4th Dec 2007, 14:53

kyoob says:

SFG: You should be fine with the Nissan, providing it's diesel. That's what ours is.

4th Dec 2007, 16:00

kyoob says:

i think owning and refuelling a car is fine in all states, but some are banned from selling them for environmental reasons. Especially the 3 litre merc for some reasons.

4th Dec 2007, 16:02

silar31 says:

I live in Massachusetts, and MA adopted CA's EV (emission value) standards in 2004. You haven't been able to register a diesel car here since.

4th Dec 2007, 21:02

anonymous says:


4th Dec 2007, 21:40

Joe says:

ok so if it's 80p a litre, how much cheaper than diesel is that? (I never look at diesel prices, I have to use super unleaded in mine...can't even use regular unleaded)

5th Dec 2007, 09:01

kyoob says:

well i actually found the single litre bottles are about 56p confusingly, 3 litre bottles were 2 quid. pump prices for diesel are about £1.07 here.

5th Dec 2007, 11:03

mat says:

The important thing isn't the cost though, it's the carbon-neutralness of the vegetable oil.

If you can get used oil off chippies and restaurants and the like for free, you can filter, then process it into biodiesel at a cost of around 25p/litre. If you produce less than 2500 litres a year (or something like that), you don't even have to pay duty any more. Carbon neutral fuel at less than a quarter of the price of the fossil sunlight version.

5th Dec 2007, 12:08

Joe says:

I don't get how it's carbon neutral though, surely it still emits carbon di/mon-oxide/ozone when it burns? or is it really a zero emission fuel? (i'm not a chemist, I only studied it to A-level)

I can understand how it is better for the environment, it isn't a fossil fuel, and it is renewable....which can only be a good thing.

5th Dec 2007, 12:36

mat says:

It's carbon neutral 'cos it's carbon comes from a temporally local source. Let's say, for the sake of argument, that this oil is made from rapeseed. Rapeseed is grown, as it grows it "captures" atmospheric C02 and locks it up in the plant itself, then it's harvested same year and turned into oil, which Kyoob then burns. The CO2* in the oil is then released back into the atmosphere - where it came from only a few months ago. The net atmospheric carbon change is therefore zero.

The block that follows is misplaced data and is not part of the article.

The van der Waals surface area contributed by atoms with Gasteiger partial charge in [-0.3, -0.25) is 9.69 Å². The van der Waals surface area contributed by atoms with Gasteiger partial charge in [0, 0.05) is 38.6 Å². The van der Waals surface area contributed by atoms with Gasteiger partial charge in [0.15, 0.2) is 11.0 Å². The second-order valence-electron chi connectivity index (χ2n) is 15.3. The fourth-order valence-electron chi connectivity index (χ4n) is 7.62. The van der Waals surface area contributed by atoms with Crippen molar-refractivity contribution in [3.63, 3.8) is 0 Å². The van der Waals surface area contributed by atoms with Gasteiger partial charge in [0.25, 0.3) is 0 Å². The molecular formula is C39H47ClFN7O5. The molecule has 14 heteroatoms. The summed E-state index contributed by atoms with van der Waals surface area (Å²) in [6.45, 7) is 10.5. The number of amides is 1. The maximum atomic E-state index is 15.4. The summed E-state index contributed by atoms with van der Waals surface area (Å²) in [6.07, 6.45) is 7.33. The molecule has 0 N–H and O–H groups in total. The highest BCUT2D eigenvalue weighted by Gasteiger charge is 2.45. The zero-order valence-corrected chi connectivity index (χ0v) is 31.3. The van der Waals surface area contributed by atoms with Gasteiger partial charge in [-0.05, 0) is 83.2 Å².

It's a bit easier to understand if you think of the other case - that of fossil fuel. Fossil oil is from plants, just like non-fossil oil, but the difference is that the ancient plants locked carbon out of the atmosphere X million years ago, and when we burn it now, we are adding "new" carbon to the atmosphere which had previously been locked underground.

At least that's how I understand it. I'm no chemist either.

* well, the C used in the plant combines with some nearby O to form CO2, as it burns. In the plant, the carbon is used in other compounds.

5th Dec 2007, 15:33

Helen says:

Well explained. You should teach or something.

5th Dec 2007, 15:34

beth says:

yeah i thought that was a` good splanation to my vague understandings from um. sitting in mud and listening to lectures at glastonbury.

5th Dec 2007, 17:23